football-player football-score football-helmet football-ball Accuracy Arm-Strength Balance Ball-Security Ball-Skills Big-Play-Ability Block-Deconstruction Competitive-Toughness Core-Functional-Strength Decision-Making Discipline Durability Effort-Motor Elusivness Explosiveness Football-IQ Footwork Functional-Athleticism Hand-Counters Hand-Power Hand-Technique Hands Lateral-Mobility Leadership Length Mechanics Mobility Pass-Coverage-Ability Pass-Protection Pass-Sets Passing-Down-Skills Pocket-Manipulation Poise Power-at-POA Progressions RAC-Ability Range Release-Package Release Route-Running Run-Defending Separation Special-Teams-Ability-1 Versatility Vision Zone-Coverage-Skills Anchor-Ability Contact-Balance Man-Coverage-Skills Tackling Lifted Logic Web Design in Kansas City clock location phone email play chevron-down chevron-left chevron-right chevron-up facebook tiktok checkbox checkbox-checked radio radio-selected instagram google plus pinterest twitter youtube send linkedin search arrow-circle bell left-arrow right-arrow tdn-mark filled-play-circle yellow-arrow-circle dark-arrow-circle star cloudy snowy rainy sunny plus minus triangle-down link close drag minus-circle plus-circle pencil premium trash lock simple-trash simple-pencil eye cart
NFL Draft

Denver Broncos 2021 NFL Draft Class Breakdown

  • The Draft Network
  • May 6, 2021
  • Share


The Denver Broncos, under the new leadership of general manager George Paton, seem as if they’re on the brink of something special. 

Denver’s roster was already loaded with talent, and some think the Broncos are a quarterback away from challenging for the AFC West crown. Obviously, there have been rumors connecting them with a certain disgruntled quarterback, Green Bay Packers’ Aaron Rodgers. Could that have factored into Denver’s draft plans? Possibly, as Paton addressed every position of need with quality additions except QB. 

Here are the Broncos’ 2021 NFL Draft picks:

Round 1 (No. 9 overall): Patrick Surtain II, CB, Alabama

Patrick Surtain II may be the most pro-ready cornerback in the 2021 class. While some wondered if quarterback Justin Fields should have been the selection here, Denver is satisfied having this cornerback with good size, length, and upside. He steps in and becomes a Day 1 starter under defensive coordinator Ed Donatell.

Round 2 (No. 35 overall): Javonte Williams, RB, North Carolina

Javonte Williams was widely considered one of the best running backs to come out of the draft. Now, he brings his tough and violent running style to the Broncos. This selection was likely an insurance pick with Melvin Gordon’s uncertain status beyond this season.

Round 3 (No. 98 overall): Quinn Meinerz, IOL, Wisconsin–Whitewater

Quinn Meinerz has the toughness, competitiveness, and upside to challenge for a starting role at any of the three interior offensive line positions. He’s currently listed as a backup center to Lloyd Cushenberry, but Meinerz gives the team options inside; shoring up the interior for whoever is under center is a wise investment.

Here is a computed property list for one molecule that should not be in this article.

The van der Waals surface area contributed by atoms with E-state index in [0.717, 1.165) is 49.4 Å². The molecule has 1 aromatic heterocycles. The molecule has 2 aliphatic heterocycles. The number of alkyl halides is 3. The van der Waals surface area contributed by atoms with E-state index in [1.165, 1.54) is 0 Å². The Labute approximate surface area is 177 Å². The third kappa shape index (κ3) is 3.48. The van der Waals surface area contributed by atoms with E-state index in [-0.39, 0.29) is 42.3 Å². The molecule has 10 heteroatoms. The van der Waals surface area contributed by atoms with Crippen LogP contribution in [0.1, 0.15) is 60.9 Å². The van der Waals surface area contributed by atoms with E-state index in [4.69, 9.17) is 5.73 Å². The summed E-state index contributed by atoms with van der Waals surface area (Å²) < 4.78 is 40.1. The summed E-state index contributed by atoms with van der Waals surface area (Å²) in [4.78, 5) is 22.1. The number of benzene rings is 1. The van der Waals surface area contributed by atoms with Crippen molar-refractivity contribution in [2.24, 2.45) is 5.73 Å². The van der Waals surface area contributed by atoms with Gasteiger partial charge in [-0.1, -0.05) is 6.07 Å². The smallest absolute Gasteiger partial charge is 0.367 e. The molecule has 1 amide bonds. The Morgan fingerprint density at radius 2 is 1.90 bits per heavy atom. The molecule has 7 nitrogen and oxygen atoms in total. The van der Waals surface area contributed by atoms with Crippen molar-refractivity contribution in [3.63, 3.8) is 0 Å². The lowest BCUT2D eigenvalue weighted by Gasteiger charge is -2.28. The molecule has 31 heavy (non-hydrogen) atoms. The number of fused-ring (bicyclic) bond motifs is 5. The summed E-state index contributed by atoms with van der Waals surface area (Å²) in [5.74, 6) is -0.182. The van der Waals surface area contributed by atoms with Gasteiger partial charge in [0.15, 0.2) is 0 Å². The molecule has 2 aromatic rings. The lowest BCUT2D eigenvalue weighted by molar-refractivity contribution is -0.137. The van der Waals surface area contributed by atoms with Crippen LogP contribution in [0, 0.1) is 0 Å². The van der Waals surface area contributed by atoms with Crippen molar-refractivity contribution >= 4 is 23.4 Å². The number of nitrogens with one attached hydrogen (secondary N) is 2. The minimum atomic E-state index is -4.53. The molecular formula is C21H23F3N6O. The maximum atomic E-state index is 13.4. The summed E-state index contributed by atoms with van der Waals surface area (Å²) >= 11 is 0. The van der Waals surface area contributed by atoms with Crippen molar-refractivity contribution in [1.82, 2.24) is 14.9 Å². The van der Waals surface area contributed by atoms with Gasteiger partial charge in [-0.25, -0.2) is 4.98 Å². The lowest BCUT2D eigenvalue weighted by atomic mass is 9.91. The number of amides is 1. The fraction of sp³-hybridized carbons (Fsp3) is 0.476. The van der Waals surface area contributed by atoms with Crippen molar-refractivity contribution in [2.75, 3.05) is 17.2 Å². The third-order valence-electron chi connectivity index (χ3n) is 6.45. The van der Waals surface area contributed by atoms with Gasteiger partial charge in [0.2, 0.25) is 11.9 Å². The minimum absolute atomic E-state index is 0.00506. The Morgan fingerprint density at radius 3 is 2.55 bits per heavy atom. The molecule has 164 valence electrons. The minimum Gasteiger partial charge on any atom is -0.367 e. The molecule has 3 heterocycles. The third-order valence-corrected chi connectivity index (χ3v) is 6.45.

Round 3 (No. 105 overall): Baron Browning, LB, Ohio State

Baron Browning has the most upside of any linebacker in the Broncos’ linebacker room from an athletic standpoint. With uncertainty surrounding Josey Jewell and AJ Johnson enjoying success as an undrafted free agent discovery, Browning steps into a positional group where he could challenge for a starting role from Day 1.

Round 5 (No. 152 overall): Caden Sterns, S, Texas

Paton really understands the safety position, playing it in college and professionally overseas. Caden Sterns was one of the best safeties in the draft. He has the versatility to be moved around Vic Fangio’s defense. It would not be surprising to see him start by Year 2.

Round 5 (No. 164 overall): Jamar Johnson, S, Indiana

Jamar Johnson is another excellent late-round find. Some draft prognosticators had Johnson going much earlier than this. He is a good player that should be a rotational safety and challenge for playing time in three safety sets. Johnson will also be a good contributor on special teams.

Round 6 (No. 216 overall): Seth Williams, WR, Auburn

Seth Williams is a physical wide receiver who will do his best work in short to intermediate sets. When he ran a 4.4-second 40-yard dash at his Pro Day, he proved that he could also threaten defenses vertically if necessary. Interestingly enough, he is built in the mode of Courtland Sutton and could provide good depth at X along with playing special teams.

Round 7 (No. 237 overall): Kary Vincent Jr., CB, LSU

Kary Vincent Jr. could eventually challenge for playing time in dime packages and other subpackage situations by Year 2. He is a dynamic and explosive athlete who will be an immediate contributor to special teams.

Round 7 (No. 239 overall): Jonathon Cooper, LB, Ohio State

Jonathan Cooper will be an immediate special teams contributor. He also has some pass-rush upside and could learn a lot from Von Miller and Bradley Chubb. However, he may be two years away from making an impact.

Round 7 (No. 253 overall): Marquiss Spencer, DE, Mississippi State

Marquiss Spencer spent time as a defensive end in college but is likely to move inside. He brings good size and length to the interior and could eventually provide some pass-rush upside as an interior subpackage rusher.

Filed In

Related Articles

Written By

The Draft Network